I just read How to deal with: redeclaration of C++ built-in type ‘char16_t’, which seems to be written by a non-native speaker of English. I guess the author's mother tongue is a language with does not use articles (Russian for example). Being a non-native speaker of English as well, I would be glad if someone corrects my questions even that would mean that the edit would only contain "a" and "the".

So my questions: Is editing grammar like that considered "constructive and substantial"?


2 Answers 2


Yes, improving the grammar and spelling of a post is an excellent use of editing.

Make sure you address most, if not all issues with the post. Remove noise ('thank you', 'I searched long and hard', etc.) and improve formatting, while you are already editing. Make the edit count!

But if all that can be done to a post is fix the grammatical errors and polish up the spelling, then please do so!

We want posts on Stack Overflow to be of lasting value. Proper grammar and spelling help towards that goal.


As a non-native English speaker I do warmly welcome all edits which turn my clumsy words into beautifully flowing sentences conveying crystallized information. That way even I may learn to use this language better. It would be quite an odd reaction to be offended by someone helping me with my stumbling and stuttering tongue. If you know what I mean and know how to say it better, go ahead!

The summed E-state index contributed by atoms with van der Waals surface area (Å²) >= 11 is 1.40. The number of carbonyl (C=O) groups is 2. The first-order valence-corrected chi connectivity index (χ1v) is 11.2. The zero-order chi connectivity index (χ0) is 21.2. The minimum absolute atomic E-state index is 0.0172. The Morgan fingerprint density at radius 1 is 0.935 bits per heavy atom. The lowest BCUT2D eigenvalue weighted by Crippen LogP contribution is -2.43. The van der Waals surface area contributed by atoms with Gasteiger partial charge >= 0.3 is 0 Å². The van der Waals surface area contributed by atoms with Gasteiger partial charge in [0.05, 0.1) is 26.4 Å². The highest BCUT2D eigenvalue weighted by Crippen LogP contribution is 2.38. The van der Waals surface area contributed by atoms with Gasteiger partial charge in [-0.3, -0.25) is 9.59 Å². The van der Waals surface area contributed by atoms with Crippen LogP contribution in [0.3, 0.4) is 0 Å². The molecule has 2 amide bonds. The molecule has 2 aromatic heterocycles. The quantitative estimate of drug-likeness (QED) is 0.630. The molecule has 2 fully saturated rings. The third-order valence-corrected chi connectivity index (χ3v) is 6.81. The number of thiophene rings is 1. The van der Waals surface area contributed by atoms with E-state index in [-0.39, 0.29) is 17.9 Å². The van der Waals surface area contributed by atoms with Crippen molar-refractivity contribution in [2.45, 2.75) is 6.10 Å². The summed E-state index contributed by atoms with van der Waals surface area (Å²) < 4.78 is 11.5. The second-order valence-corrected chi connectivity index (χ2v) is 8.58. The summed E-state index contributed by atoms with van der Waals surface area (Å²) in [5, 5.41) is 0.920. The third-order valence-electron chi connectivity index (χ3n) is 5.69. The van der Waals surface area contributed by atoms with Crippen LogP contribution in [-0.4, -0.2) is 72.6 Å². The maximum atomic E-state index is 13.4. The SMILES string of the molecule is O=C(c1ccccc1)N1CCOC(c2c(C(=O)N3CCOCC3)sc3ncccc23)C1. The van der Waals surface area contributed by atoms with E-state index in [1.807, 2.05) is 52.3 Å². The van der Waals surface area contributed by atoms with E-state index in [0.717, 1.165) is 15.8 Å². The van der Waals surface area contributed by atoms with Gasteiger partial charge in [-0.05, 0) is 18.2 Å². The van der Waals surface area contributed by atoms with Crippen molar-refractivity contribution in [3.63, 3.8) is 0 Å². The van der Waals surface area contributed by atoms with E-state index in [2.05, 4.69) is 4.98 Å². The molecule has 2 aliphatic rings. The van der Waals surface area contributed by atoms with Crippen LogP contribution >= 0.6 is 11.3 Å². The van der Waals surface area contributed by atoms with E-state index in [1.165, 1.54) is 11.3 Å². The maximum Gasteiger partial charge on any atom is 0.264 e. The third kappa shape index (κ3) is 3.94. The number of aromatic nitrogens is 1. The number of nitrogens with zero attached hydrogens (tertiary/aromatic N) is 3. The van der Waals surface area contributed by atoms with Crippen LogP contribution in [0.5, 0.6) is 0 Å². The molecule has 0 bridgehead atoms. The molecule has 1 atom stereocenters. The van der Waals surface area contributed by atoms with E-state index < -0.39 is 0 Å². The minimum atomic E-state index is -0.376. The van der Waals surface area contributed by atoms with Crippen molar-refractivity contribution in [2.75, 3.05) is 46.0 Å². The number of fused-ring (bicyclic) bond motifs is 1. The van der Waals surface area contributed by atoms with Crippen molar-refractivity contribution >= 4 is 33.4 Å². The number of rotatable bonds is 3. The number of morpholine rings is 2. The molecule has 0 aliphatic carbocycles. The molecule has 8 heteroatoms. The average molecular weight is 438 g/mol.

However, the aim of this site is not to be a collection of programming-oriented English poetry. Legibility must come first. This may go down to avoiding using synonyms or complicated sentences. They may make the text more interesting to read for native speakers, but more difficult to comprehend for the rest of us.

So, both the questions and answers should be written in as simple English as practical. That way they benefit everyone. Making the language more readable may mean inserting the missing articles and prepositions into the texts of non-native users, and cleaning too complicated words and structures from the texts of literature-minded native speakers.

I tried to find if there is something like "Stack Overflow language guide", but maybe it is just embedded in the general instructions. I do not know if creating anything more complicated than the existing guidelines would be possible or reasonable, but this coin certainly has two sides.

  • 7
    Your English already looks pretty good. Commented Jun 23, 2014 at 19:55

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